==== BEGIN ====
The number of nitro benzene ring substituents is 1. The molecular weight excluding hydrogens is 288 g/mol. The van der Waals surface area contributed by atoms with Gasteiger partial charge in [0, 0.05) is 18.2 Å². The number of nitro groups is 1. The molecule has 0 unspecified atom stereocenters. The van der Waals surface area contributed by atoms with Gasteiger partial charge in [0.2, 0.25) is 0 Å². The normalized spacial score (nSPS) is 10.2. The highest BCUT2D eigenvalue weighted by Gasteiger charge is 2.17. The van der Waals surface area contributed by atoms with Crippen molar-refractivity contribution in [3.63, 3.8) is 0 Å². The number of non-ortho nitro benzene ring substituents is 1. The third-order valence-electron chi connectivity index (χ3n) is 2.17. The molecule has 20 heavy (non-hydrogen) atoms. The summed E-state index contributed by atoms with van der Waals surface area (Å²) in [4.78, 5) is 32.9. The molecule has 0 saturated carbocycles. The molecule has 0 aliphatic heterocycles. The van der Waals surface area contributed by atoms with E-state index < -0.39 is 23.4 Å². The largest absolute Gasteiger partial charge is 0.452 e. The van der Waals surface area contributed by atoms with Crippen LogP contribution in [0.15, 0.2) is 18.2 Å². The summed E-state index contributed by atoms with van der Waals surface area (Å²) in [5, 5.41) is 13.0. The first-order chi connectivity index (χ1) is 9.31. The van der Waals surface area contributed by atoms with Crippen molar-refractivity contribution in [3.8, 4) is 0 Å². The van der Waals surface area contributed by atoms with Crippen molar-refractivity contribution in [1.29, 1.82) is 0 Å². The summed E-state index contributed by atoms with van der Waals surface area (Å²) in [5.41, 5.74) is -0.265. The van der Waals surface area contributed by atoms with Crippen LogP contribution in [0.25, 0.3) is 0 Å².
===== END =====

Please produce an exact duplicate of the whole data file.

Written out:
The number of nitro benzene ring substituents is 1. The molecular weight excluding hydrogens is 288 g/mol. The van der Waals surface area contributed by atoms with Gasteiger partial charge in [0, 0.05) is 18.2 Å². The number of nitro groups is 1. The molecule has 0 unspecified atom stereocenters. The van der Waals surface area contributed by atoms with Gasteiger partial charge in [0.2, 0.25) is 0 Å². The normalized spacial score (nSPS) is 10.2. The highest BCUT2D eigenvalue weighted by Gasteiger charge is 2.17. The van der Waals surface area contributed by atoms with Crippen molar-refractivity contribution in [3.63, 3.8) is 0 Å². The number of non-ortho nitro benzene ring substituents is 1. The third-order valence-electron chi connectivity index (χ3n) is 2.17. The molecule has 20 heavy (non-hydrogen) atoms. The summed E-state index contributed by atoms with van der Waals surface area (Å²) in [4.78, 5) is 32.9. The molecule has 0 saturated carbocycles. The molecule has 0 aliphatic heterocycles. The van der Waals surface area contributed by atoms with E-state index < -0.39 is 23.4 Å². The largest absolute Gasteiger partial charge is 0.452 e. The van der Waals surface area contributed by atoms with Crippen LogP contribution in [0.15, 0.2) is 18.2 Å². The summed E-state index contributed by atoms with van der Waals surface area (Å²) in [5, 5.41) is 13.0. The first-order chi connectivity index (χ1) is 9.31. The van der Waals surface area contributed by atoms with Crippen molar-refractivity contribution in [3.8, 4) is 0 Å². The van der Waals surface area contributed by atoms with Crippen molar-refractivity contribution in [1.29, 1.82) is 0 Å². The summed E-state index contributed by atoms with van der Waals surface area (Å²) in [5.41, 5.74) is -0.265. The van der Waals surface area contributed by atoms with Crippen LogP contribution in [0.25, 0.3) is 0 Å².